As guests explore The CAT, they will be able to speak to over 150 tourism and trade representatives about discovering Nova Scotia and Prince Edward Island, including the provinces' culture, history and nature-based tourism. Sponsored in cooperation with the Boston National Historical Park (National Park Service) as part of its visiting ships program, and also with the Canadian Tourism Commission, the event will be the largest Canadian tourism industry promotion in the United States for 2002. New England represents Nova Scotia's largest American market.
Water transportation to the Charlestown Navy Yard is available from the MBTA's Dock 1 at Long Wharf in downtown Boston. The closest subway stop is Community College on the Orange Line. For information about water transportation or the subway, please visit http://www.mbta.com/schedmaps/index.cfm.
For more information about the event or to request a free Nova Scotia vacation planning kit, visit http://explore.gov.ns.ca/cat/ or call 1-800-565-0000, operator 396.
Visit NEHGS in Milwaukee at the NGS Conference, May 17-18
The National Genealogical Society conference in Milwaukee, Wisconsin, is currently in progress and will run through Saturday, May 18. Whether or not you are registered for the conference, you are invited to stop by and visit the New England Historic Genealogical Society booth in the exhibit hall. (The exhibit hall is free and open to the public.) This is your chance to see the most recent NEHGS publications: The Art of Family: Genealogical Artifacts in New England, Mallet & Chisel: Gravestone Carvers in Newport, Rhode Island, in the 18th Century, and A Guide to Massachusetts Cemeteries as well as the latest NEHGS CDs: Records of the Churches of Boston and Records of Barnstable, Massachusetts. To highlight the resources available on our website, NewEnglandAncestors.org, we will be offering two website demonstrations per day. In addition, NEHGS will be hosting a number of book-signings at the NEHGS booth. The schedule of events is as follows:Friday, May 17• 1:30–2 p.m. Maureen A. Taylor, Uncovering Your Ancestry Through Family Photographs and Preserving Your Family Photographs• 1:30 p.m. NewEnglandAncestors.org demonstration• 2–2:30 p.m. Paula Stuart Warren and James Warren, Your Guide to the Family History Library• 3:30–4 p.m. Tony Burroughs, Black Roots: A Beginner's Guide to Tracing the African American Family Tree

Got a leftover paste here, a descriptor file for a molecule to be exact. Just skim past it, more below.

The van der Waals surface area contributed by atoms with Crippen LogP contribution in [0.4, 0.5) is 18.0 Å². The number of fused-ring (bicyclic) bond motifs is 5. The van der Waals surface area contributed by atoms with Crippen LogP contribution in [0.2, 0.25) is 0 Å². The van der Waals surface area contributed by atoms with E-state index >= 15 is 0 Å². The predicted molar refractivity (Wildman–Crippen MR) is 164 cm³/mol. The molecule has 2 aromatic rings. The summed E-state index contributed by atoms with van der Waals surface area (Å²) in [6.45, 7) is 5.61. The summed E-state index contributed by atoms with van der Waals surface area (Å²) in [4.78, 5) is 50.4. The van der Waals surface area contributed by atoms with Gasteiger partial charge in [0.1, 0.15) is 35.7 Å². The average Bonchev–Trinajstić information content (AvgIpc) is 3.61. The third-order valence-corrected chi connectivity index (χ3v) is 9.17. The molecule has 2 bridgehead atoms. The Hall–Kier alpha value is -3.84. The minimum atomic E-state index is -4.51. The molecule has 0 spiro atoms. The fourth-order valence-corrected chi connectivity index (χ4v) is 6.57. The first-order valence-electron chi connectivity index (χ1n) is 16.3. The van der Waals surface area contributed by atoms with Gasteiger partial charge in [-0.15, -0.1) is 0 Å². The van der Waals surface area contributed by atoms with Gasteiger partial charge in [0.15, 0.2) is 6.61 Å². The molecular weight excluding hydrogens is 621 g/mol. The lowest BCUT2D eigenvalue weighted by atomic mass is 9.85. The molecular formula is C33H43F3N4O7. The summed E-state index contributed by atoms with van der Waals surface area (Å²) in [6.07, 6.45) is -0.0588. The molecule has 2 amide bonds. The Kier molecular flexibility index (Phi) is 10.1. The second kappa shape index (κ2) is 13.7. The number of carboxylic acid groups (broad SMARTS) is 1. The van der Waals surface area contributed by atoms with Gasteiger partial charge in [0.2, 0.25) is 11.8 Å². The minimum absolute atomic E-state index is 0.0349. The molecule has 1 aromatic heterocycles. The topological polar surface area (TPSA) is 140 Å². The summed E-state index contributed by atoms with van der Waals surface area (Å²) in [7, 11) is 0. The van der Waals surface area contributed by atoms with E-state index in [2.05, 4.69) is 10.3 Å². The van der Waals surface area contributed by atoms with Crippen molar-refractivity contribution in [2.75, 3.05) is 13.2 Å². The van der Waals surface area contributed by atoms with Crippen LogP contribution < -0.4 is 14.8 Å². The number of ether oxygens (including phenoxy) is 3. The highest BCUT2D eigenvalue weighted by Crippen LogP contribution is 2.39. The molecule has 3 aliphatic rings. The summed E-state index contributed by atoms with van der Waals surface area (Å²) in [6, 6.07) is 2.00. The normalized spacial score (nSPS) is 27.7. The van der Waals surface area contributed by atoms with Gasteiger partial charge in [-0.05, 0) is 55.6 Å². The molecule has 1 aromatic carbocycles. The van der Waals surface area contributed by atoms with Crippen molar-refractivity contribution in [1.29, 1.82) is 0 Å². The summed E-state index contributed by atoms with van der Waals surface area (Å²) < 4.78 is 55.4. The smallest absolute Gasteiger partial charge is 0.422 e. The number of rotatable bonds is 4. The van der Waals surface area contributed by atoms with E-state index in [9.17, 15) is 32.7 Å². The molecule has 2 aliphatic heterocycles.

Saturday, May 18
• 10:30 a.m. NewEnglandAncestors.org demonstration• 1:30–2 p.m. Marsha Hoffman Rising, Vermont Newspaper Abstracts, 1783-1816 • 1:30 p.m. NewEnglandAncestors.org demonstration• 2–2:30 p.m. Rhonda McClure, The Genealogist's Computer CompanionThe NGS conference is being held at the Midwest Express Center (777 NE Martin Luther King Jr. Blvd., Milwaukee). You can find NEHGS in the exhibit hall at booth number 217.
The exhibit hall hours are as follows:
• Friday, May 17, 8:30 a.m.–5:30 p.m.
• Saturday, May 18, 8:30 a.m.–4 p.m.
For information about attending the conference, visit the National Genealogical Society's website at http://poweredby.eshow2000.com/ngs/attendee/home.cfm?menu_id=1000.We hope to see you in Milwaukee!